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Open AccessEditorial

Organ-on-Chip Technology: Current State and Future Developments

1
German Federal Institute for Risk Assessment (BfR), German Centre for the Protection of Laboratory Animals (Bf3R), Berlin 10589, Germany
2
iSmart, Materials Genome Institute, Shanghai University (SHU), Shanghai 201800, China
3
Mathematics and Natural Sciences Department, The American University of Iraq, Sulaimani, Sulaymaniyah 46001, Iraq
*
Author to whom correspondence should be addressed.
Genes 2017, 8(10), 266; https://doi.org/10.3390/genes8100266
Received: 16 September 2017 / Accepted: 29 September 2017 / Published: 11 October 2017
(This article belongs to the Special Issue From the Lab-on-a-Chip to the Organ-on-a-Chip)

Abstract

In the early days of pharmacy, the development of new drugs was frequently achieved by restless chemists who worked solitarily, day by day for years [...]
In the early days of pharmacy, the development of new drugs was frequently achieved by restless chemists who worked solitarily, day by day for years. As an example, it took two intensive years of work for Friedrich Sertürner to isolate and purify the pain medicine morphine, a drug derived from a mixture of substances known as opium in the year 1804 [1]. In those days, chemists tested the newly isolated or synthesized formulations by giving these to animals found in the vicinity of their laboratory, whether these were frogs, mice, or dogs. The dosing was adjusted just to be “sure” not to cause severe toxicity or death when scientists applied these newly synthesized chemicals on themselves or volunteers. Over the last two hundred years, science progressed enormously. Classical pharmacology can now utilize cells in culture for the screening of various small molecules (potential drugs) so that their therapeutic value can be identified. New drugs are now also searched or assessed computationally (in silico). Further, the human genome has been sequenced and is thus known in depth, a prerequisite for computational approaches that aim to recreate human physiology; the objective is to find possible candidates with therapeutic potential, and for that, large libraries of compounds are screened. In this in silico search, some important parameters are included to ensure better drug affinity, bioavailability, metabolic stability, and fewer side effects (selectivity). After the identification of a suitable compound, the new chemical formulation undergoes rigid pre-clinical research on microorganisms, eukaryotic cells in culture and living animals. The new chemical entity will be tested for its toxicity, safety, pharmacokinetics, and metabolism. Only then, after successful demonstration of the required effect without causing toxicity, can the regulatory approval be given to move into clinical trials (Phase I, II, III, and IV in humans). Two centuries ago, it took two years alone for the isolation of an active substance by one chemist. Nowadays, pharmaceutical companies seek to accelerate drug discovery. However, the development of new drugs still takes a minimum of two years and is now performed by groups of scientists and associated with costs of hundreds of millions of dollars, and in extreme cases over a billion of dollars [2]. Yet, the discovery of new pharmacologic active compounds is not performed by screening one substance after the other but in parallel and with the help of advanced in silico and in vitro methods (i.e., alternative methods) that were far from being available 200 years ago and, most notably, without risking lives.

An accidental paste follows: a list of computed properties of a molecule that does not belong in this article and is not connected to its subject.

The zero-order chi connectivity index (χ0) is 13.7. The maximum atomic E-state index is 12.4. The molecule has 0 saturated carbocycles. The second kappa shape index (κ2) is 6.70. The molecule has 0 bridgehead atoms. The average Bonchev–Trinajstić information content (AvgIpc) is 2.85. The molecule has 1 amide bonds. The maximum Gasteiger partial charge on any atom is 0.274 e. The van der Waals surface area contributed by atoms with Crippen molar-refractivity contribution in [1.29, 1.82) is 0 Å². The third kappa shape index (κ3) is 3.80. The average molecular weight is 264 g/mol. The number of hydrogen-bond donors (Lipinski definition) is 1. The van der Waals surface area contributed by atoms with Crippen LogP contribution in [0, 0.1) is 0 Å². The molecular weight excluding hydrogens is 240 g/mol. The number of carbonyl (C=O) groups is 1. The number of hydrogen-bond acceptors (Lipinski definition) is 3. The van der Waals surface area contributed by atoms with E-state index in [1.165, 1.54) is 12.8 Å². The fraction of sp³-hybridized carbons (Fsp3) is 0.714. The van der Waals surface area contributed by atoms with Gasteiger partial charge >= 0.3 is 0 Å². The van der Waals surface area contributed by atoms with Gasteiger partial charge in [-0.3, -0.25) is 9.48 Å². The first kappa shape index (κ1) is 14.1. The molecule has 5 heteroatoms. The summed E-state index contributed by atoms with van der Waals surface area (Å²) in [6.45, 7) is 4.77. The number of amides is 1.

These alternative methods have the potential not only to precede animal testing and add information but also to replace animal experiments completely. The many established cell lines derived from cancer tissue or by directed genetic modification contribute to straightforward screening approaches. Furthermore, due to advances in cell culture techniques and close collaboration with clinicians, more and more work has been done on primary cells obtained from patients or healthy donors. While conventional cell cultures use homogeneous cell populations cultivated in monolayer under static conditions, the development of Organs-on-a-Chip (OoCs) will enable more sophisticated systems that mimic organs, tissues, or whole organisms.
To reproduce physiological conditions, a whole battery of parameters needs to be considered when maintaining cells in culture. Temperature, acidity, air composition (O2, CO2), and even mechanical forces—these are all parameters that can be controlled in smart wells or microchips. The development of silicone, plastic, and glass chips and related microfluidic control systems push the boundaries of science and open up unseen potentials. The on-chip control of environmental parameters, the precise application of drug molecules, and precise readouts are now possible and help to cultivate and analyze cells and tissues in a more physiological environment. OoC technology is being employed by a growing number of laboratories worldwide. A variety of chip designs allows for the simulation of virtually every tissue in the human body, including the heart, lung, kidney, bone, and gut, among many others. The combination of various organ models on-chip facilitates a better understanding of a drugs’ action in a precisely controlled physiological environment. Further, multi-organ systems also take intermediate steps such as metabolism or barrier-transfer into account. The on-chip comparison of animal and human tissues will also help to understand species-specific differences and thus improve estimates on drug action in humans. Ultimately, a human-like system on a chip may be created, in which drug metabolism and effects on other organs can be determined. With the development of personalized medicine, tissues and cells from heterogenic origins can be used on OoCs; we can thus expect the rising need for ethical clarification and for laying down the regulations to use these cells and tissues.